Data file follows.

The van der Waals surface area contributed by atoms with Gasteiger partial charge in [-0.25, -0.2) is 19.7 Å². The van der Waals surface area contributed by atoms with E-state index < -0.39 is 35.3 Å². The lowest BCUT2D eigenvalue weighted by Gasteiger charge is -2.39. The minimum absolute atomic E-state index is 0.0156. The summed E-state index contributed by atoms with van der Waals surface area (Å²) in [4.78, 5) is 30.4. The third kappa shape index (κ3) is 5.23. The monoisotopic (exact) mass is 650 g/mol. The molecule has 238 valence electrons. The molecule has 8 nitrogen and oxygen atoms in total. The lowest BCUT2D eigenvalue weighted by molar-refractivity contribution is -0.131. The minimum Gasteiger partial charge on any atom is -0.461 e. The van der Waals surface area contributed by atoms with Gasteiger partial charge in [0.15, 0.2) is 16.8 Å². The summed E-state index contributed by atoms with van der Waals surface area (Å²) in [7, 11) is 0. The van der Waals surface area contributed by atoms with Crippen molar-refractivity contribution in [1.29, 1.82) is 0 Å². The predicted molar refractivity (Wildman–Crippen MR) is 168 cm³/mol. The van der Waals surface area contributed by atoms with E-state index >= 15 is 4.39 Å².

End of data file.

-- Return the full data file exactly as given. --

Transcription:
The van der Waals surface area contributed by atoms with Gasteiger partial charge in [-0.25, -0.2) is 19.7 Å². The van der Waals surface area contributed by atoms with E-state index < -0.39 is 35.3 Å². The lowest BCUT2D eigenvalue weighted by Gasteiger charge is -2.39. The minimum absolute atomic E-state index is 0.0156. The summed E-state index contributed by atoms with van der Waals surface area (Å²) in [4.78, 5) is 30.4. The third kappa shape index (κ3) is 5.23. The monoisotopic (exact) mass is 650 g/mol. The molecule has 238 valence electrons. The molecule has 8 nitrogen and oxygen atoms in total. The lowest BCUT2D eigenvalue weighted by molar-refractivity contribution is -0.131. The minimum Gasteiger partial charge on any atom is -0.461 e. The van der Waals surface area contributed by atoms with Gasteiger partial charge in [0.15, 0.2) is 16.8 Å². The summed E-state index contributed by atoms with van der Waals surface area (Å²) in [7, 11) is 0. The van der Waals surface area contributed by atoms with Crippen molar-refractivity contribution in [1.29, 1.82) is 0 Å². The predicted molar refractivity (Wildman–Crippen MR) is 168 cm³/mol. The van der Waals surface area contributed by atoms with E-state index >= 15 is 4.39 Å².